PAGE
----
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If you’re planning an Alaska cruise in 2022, you’d be wise to book now. The Cruise Lines International Association (CLIA) predicts that a record-breaking 1.5 million passengers will sail in the 49th state between April and October, assuming the ongoing pandemic doesn’t lead to cruising restrictions again.
Cruise lines anticipate a flood of bookings due to a huge, pent-up demand after COVID-19 wiped out the 2020 Alaska season and then severely shortened it in 2021. Only about 115,000 cruise ship passengers visited the state this year, compared with 1.3 million in 2019.
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Travel advisers are already seeing robust bookings for the 2022 season’s cruises. Clients of Anna Hansen, of Anna’s Adventures Travel (an affiliate of KHM Travel Group) in Murrieta, California, recently requested that she book a seven-day Glacier Bay, Skagway and Juneau cruise on Norwegian Cruise Line for early next September. “But the couple had to take Oct. 1 instead. When I went to book the September sailing, I was blown away to discover the entire summer season for that particular Norwegian cruise was already sold out,” Hansen says.
To accommodate the increased demand, cruise lines are planning to dispatch larger ships and/or more of them. There will be nearly 40 ships in the large and luxury categories and dozens of small ships plying Alaskan waters next year.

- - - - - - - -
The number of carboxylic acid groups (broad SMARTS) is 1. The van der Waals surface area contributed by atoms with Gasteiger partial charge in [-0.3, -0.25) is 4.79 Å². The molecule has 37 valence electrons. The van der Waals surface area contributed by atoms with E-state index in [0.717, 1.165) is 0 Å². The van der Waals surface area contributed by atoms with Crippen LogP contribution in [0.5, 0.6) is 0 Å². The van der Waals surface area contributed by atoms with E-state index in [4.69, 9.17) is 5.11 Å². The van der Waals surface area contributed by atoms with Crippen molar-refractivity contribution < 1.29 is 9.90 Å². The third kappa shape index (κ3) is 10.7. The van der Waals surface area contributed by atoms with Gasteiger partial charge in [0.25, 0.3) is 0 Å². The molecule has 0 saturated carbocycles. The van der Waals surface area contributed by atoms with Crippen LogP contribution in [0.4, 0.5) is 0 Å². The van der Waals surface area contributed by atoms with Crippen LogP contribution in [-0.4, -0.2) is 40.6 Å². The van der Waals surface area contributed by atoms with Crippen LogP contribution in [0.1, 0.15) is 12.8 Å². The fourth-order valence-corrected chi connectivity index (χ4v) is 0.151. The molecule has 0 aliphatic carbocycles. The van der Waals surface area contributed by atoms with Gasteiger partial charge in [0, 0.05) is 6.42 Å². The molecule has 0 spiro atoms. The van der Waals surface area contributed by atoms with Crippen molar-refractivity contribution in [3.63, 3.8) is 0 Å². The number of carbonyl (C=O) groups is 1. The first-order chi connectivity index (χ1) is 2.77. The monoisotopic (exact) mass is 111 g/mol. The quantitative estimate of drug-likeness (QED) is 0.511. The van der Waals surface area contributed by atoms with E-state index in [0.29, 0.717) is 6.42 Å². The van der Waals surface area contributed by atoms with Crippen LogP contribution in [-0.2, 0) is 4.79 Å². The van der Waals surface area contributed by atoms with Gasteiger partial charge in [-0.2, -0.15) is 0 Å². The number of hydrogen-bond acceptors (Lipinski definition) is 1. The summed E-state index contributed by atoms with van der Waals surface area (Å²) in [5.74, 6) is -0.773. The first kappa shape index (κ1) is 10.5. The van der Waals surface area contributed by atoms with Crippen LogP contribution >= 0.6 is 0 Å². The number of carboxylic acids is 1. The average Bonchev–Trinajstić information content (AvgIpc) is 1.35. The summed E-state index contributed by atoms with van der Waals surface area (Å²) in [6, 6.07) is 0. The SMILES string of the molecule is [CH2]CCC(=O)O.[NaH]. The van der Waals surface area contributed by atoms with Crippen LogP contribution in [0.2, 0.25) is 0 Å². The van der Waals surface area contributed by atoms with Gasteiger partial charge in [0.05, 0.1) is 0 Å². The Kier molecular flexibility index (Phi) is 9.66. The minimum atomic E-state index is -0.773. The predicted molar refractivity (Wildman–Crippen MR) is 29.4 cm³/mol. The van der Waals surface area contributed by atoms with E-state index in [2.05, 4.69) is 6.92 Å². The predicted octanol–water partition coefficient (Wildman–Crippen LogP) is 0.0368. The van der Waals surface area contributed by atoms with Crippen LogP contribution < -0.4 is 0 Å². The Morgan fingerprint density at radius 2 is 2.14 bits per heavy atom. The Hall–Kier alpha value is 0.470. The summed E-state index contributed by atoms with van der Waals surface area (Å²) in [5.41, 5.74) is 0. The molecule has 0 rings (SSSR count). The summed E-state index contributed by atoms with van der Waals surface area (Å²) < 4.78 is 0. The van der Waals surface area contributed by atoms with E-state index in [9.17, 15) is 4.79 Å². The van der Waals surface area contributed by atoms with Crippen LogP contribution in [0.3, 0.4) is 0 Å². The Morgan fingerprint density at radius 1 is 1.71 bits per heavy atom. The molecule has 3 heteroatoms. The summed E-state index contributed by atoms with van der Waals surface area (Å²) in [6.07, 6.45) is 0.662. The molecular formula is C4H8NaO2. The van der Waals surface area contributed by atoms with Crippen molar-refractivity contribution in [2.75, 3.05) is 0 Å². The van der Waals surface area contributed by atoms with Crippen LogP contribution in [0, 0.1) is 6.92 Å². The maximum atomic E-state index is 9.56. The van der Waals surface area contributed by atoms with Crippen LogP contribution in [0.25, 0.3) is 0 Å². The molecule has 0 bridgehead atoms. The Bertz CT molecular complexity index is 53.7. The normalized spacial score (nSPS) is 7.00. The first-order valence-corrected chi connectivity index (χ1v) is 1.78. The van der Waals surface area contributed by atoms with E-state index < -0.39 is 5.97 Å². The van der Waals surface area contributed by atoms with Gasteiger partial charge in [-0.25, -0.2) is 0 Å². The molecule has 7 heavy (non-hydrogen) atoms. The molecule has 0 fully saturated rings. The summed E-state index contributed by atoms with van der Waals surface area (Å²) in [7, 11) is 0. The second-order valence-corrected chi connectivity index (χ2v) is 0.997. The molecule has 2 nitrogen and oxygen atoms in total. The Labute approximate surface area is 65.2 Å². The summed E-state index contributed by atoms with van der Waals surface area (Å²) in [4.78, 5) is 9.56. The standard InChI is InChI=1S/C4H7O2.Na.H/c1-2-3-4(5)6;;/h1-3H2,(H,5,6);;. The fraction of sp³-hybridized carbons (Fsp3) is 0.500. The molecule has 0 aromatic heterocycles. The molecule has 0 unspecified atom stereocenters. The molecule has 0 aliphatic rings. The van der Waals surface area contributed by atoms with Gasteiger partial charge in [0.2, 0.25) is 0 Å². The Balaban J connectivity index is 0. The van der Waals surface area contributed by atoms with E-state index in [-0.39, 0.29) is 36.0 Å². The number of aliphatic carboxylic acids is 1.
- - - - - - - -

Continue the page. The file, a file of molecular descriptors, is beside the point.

If you're one of the many travelers eager to cruise there, consider a few things as you begin to plan your trip.
The best side of the ship. Cruising north from Seattle, for instance, you’ll get the best views from the starboard side of the ship. This is only important if your cruise is one way, of course.
Using a specialist. It can be overwhelming to see all the options for cruising this gorgeous state. The CLIA has a searchable database, at cruising.org, of certified cruise travel advisers who can help you plan your trip, and many don’t charge a fee. You can also find cruise experts at travelsense.org, cruiseplanners.com and other respected sites.
Spending more for a view. You may want to splurge on a balcony. It is, after all, about the scenery when you’re cruising Alaska.
Buying travel insurance. The unpredictable weather — not to mention the pandemic — can result in delays and other unexpected issues. Make sure your investment is protected.
And most importantly:
Stay up on the latest Centers for Disease Control and Prevention (CDC) guidance for cruising. The CDC currently recommends that people who are not fully vaccinated and have an increased risk of severe illness avoid travel on cruise ships.
Below we offer some examples of cruise lines and different styles of cruising in Alaska, followed by information on the lines’ options for land explorations and a few packing tips.